After Meles – implications for Ethiopia’s development
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The death of the Ethiopian Prime Minister, Meles Zenawi in August 2012 has raised serious questions about Ethiopia’s political stability and development trajectory. Meles built up a complex web of relationships that conjoined domestic political forces with foreign investors, leading the country towards impressive rates of growth and substantial achievement of some development indicators. Indeed under his rule Ethiopia’s national image began a slow transformation from famine-plagued nation to a fast-growing country which was at the heart of a new global realpolitik in Africa.
This briefing considers the development prospects of the country following the death of Meles, who was at the centre of all state activities and the leader of the dominant political party in Ethiopia, the Ethiopian People’s Revolutionary Democratic Front (EPRDF). Indeed as the authors assert, the challenge now is whether Ethiopia’s institutions, dominated at all levels by a single party, can transition to greater pluralism and, if so, enable the country to approach middle-income status by 2025. Furthermore, the authors ask whether there will be a resurgence of ethnic regional violence – in such a large diverse state – against central authority and the continued dominance of the EPRDF.
The document provides a succinct overview of the current political/ development environment in Ethiopia. Important points raised include:
- Will his successor, Hailemariam Dessalegn, be able to manage the EPRDF machine? Members of competing elites may fight for its control and ethnic movements on the periphery could be emboldened to exploit a perceived power vacuum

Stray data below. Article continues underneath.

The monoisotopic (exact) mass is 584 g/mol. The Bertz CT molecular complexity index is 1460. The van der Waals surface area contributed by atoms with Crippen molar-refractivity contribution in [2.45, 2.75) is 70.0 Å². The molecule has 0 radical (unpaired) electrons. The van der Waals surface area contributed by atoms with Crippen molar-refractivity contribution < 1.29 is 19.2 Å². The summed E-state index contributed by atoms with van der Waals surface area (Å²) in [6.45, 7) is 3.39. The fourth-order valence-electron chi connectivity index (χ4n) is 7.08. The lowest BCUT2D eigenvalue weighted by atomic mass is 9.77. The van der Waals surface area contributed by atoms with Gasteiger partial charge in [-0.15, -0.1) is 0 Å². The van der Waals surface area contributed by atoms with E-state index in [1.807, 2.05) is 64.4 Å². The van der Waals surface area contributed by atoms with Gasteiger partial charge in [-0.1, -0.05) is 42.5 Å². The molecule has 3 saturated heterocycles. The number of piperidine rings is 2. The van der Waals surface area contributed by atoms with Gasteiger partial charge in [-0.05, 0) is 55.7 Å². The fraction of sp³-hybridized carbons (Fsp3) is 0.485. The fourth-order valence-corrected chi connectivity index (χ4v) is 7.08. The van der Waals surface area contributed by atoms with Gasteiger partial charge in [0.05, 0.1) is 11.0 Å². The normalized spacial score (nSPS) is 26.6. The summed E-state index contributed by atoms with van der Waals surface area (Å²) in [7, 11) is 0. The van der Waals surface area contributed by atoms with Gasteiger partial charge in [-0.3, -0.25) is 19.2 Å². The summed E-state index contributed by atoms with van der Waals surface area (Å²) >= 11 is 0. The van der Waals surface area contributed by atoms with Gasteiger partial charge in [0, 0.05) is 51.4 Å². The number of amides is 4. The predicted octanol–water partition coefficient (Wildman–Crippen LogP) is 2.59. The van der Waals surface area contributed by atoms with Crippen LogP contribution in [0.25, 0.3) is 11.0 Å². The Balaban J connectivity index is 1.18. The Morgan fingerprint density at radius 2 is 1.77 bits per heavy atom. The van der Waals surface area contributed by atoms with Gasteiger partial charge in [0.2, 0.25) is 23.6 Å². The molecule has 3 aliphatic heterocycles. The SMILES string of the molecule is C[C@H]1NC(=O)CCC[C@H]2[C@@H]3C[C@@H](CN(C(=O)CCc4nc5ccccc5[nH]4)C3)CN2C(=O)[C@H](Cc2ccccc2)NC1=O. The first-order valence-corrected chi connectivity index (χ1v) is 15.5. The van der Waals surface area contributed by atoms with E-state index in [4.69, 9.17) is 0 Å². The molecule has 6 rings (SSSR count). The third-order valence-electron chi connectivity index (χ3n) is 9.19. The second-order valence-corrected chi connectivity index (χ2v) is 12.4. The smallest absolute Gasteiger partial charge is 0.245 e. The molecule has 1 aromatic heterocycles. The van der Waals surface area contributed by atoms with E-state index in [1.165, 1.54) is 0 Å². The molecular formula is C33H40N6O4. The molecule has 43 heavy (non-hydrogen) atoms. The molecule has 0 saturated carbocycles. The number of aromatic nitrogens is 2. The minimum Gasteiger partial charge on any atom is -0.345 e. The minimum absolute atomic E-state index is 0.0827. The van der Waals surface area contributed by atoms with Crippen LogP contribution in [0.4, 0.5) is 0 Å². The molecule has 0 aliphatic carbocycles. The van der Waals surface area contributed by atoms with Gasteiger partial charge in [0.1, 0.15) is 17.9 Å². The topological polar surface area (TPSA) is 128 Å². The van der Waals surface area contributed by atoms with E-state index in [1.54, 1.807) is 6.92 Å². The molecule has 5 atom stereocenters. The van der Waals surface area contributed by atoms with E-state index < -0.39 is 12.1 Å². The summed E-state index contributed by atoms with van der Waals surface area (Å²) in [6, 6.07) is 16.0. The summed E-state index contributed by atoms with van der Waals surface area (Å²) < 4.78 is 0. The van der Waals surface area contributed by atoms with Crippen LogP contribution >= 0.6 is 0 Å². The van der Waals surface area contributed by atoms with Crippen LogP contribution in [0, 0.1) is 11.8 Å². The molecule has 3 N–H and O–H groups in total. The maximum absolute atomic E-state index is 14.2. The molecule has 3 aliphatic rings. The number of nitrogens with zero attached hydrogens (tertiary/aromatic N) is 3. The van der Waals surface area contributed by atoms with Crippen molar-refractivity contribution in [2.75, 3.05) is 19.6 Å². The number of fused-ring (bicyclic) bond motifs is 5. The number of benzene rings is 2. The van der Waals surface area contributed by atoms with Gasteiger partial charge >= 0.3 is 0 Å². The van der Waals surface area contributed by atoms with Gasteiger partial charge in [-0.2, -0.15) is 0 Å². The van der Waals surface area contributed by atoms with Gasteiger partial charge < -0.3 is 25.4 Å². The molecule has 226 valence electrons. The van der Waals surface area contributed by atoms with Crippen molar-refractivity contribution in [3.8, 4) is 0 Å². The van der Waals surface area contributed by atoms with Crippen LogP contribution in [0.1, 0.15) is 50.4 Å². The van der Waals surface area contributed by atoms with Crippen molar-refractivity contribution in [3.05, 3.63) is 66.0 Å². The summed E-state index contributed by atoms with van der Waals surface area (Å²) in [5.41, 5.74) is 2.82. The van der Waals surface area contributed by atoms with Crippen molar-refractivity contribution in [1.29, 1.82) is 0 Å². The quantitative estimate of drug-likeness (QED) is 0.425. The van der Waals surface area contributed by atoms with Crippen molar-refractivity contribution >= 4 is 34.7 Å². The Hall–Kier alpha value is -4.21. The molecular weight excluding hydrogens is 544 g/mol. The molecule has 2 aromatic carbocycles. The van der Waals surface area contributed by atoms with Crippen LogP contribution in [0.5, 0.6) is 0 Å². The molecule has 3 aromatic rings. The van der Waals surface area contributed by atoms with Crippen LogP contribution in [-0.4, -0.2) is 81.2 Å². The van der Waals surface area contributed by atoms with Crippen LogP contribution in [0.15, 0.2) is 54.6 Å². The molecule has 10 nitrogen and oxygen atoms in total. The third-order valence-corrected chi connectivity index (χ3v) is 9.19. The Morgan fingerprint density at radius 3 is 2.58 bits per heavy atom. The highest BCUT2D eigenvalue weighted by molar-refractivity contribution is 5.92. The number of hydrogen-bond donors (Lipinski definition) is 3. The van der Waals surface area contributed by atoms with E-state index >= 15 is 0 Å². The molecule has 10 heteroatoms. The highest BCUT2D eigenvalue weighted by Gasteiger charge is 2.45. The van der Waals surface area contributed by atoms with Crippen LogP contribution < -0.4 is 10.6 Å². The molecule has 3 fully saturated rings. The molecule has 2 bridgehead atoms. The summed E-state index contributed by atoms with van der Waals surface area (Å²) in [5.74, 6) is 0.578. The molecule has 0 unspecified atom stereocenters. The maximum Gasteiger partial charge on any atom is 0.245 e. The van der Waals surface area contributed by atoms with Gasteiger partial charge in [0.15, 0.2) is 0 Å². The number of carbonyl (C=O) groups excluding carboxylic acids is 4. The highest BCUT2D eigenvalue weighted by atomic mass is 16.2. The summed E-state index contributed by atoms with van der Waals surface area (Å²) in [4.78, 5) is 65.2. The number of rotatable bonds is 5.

- Will perceived economic development and prosperity will willingly be traded for political instability – even by those at loggerheads with the central state?
- China was seen as an important donor, but there are questions being raised within Ethiopian circles – the country has also reached out to other non-conventional donors such as Turkey, Brazil and India and opened its doors to U.S. geostrategic interests
- Although Ethiopia has made important progress in reducing poverty its economic challenges are dominated by the need to find secure livelihoods for what is now the second largest population in Africa and by the acute vulnerability of its major economic sector, rain-fed agriculture.
The authors conclude by highlighting a number of key factors for post-Meles Ethiopia:
- With the appointment of Hailemariam, the EPRDF regime remains entrenched and the current opposition is too divided, disorganised and lacking its own clear objectives to pose a credible challenge
- A new political pluralism would challenge the current system to the core – if this is what is seen as needed for the ruling elites to hold on to power – forcing change or retrenchment based on whether they can hold onto the economic reins whilst loosening their grip on the political sphere
- A shift to greater economic liberalisation and political ‘glasnost’ may not be in the offing but the EPRDF may come to appreciate that its survival will increasingly rest in detaching the economy from political interests that capture benefits and control access to the economic levers.
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